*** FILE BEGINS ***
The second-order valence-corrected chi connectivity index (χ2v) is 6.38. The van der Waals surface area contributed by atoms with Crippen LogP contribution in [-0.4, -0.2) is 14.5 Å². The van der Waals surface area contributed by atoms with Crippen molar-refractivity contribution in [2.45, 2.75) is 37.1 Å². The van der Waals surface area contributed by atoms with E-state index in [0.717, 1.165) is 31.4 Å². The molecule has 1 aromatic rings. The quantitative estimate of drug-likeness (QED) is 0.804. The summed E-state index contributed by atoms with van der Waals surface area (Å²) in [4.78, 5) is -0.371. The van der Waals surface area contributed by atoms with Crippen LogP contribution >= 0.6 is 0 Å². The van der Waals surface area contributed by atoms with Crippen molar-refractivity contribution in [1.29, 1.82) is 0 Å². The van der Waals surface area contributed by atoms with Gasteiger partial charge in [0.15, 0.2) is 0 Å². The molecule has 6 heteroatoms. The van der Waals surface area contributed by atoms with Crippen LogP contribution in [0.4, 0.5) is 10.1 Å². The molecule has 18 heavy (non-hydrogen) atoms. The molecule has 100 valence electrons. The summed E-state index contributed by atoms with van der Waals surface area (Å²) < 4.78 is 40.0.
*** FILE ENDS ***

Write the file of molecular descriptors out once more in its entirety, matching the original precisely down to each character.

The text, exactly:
The second-order valence-corrected chi connectivity index (χ2v) is 6.38. The van der Waals surface area contributed by atoms with Crippen LogP contribution in [-0.4, -0.2) is 14.5 Å². The van der Waals surface area contributed by atoms with Crippen molar-refractivity contribution in [2.45, 2.75) is 37.1 Å². The van der Waals surface area contributed by atoms with E-state index in [0.717, 1.165) is 31.4 Å². The molecule has 1 aromatic rings. The quantitative estimate of drug-likeness (QED) is 0.804. The summed E-state index contributed by atoms with van der Waals surface area (Å²) in [4.78, 5) is -0.371. The van der Waals surface area contributed by atoms with Crippen LogP contribution >= 0.6 is 0 Å². The van der Waals surface area contributed by atoms with Crippen molar-refractivity contribution in [1.29, 1.82) is 0 Å². The van der Waals surface area contributed by atoms with Gasteiger partial charge in [0.15, 0.2) is 0 Å². The molecule has 6 heteroatoms. The van der Waals surface area contributed by atoms with Crippen LogP contribution in [0.4, 0.5) is 10.1 Å². The molecule has 18 heavy (non-hydrogen) atoms. The molecule has 100 valence electrons. The summed E-state index contributed by atoms with van der Waals surface area (Å²) < 4.78 is 40.0.